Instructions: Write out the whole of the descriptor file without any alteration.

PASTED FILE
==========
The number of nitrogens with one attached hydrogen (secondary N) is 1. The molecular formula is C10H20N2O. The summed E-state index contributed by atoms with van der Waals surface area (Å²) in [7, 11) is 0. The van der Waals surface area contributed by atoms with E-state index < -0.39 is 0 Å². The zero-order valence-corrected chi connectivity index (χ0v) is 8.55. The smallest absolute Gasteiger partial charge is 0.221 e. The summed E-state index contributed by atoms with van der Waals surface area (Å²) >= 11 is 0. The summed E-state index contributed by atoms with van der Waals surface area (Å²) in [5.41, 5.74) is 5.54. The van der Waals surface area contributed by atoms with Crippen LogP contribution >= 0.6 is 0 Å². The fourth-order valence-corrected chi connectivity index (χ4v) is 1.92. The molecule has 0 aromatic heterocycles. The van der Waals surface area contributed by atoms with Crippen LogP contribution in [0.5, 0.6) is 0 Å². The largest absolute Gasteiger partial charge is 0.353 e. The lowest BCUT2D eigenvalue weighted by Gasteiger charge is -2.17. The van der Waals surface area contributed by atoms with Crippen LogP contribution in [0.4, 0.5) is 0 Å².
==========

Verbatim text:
The number of nitrogens with one attached hydrogen (secondary N) is 1. The molecular formula is C10H20N2O. The summed E-state index contributed by atoms with van der Waals surface area (Å²) in [7, 11) is 0. The van der Waals surface area contributed by atoms with E-state index < -0.39 is 0 Å². The zero-order valence-corrected chi connectivity index (χ0v) is 8.55. The smallest absolute Gasteiger partial charge is 0.221 e. The summed E-state index contributed by atoms with van der Waals surface area (Å²) >= 11 is 0. The summed E-state index contributed by atoms with van der Waals surface area (Å²) in [5.41, 5.74) is 5.54. The van der Waals surface area contributed by atoms with Crippen LogP contribution >= 0.6 is 0 Å². The fourth-order valence-corrected chi connectivity index (χ4v) is 1.92. The molecule has 0 aromatic heterocycles. The van der Waals surface area contributed by atoms with Crippen LogP contribution in [0.5, 0.6) is 0 Å². The largest absolute Gasteiger partial charge is 0.353 e. The lowest BCUT2D eigenvalue weighted by Gasteiger charge is -2.17. The van der Waals surface area contributed by atoms with Crippen LogP contribution in [0.4, 0.5) is 0 Å².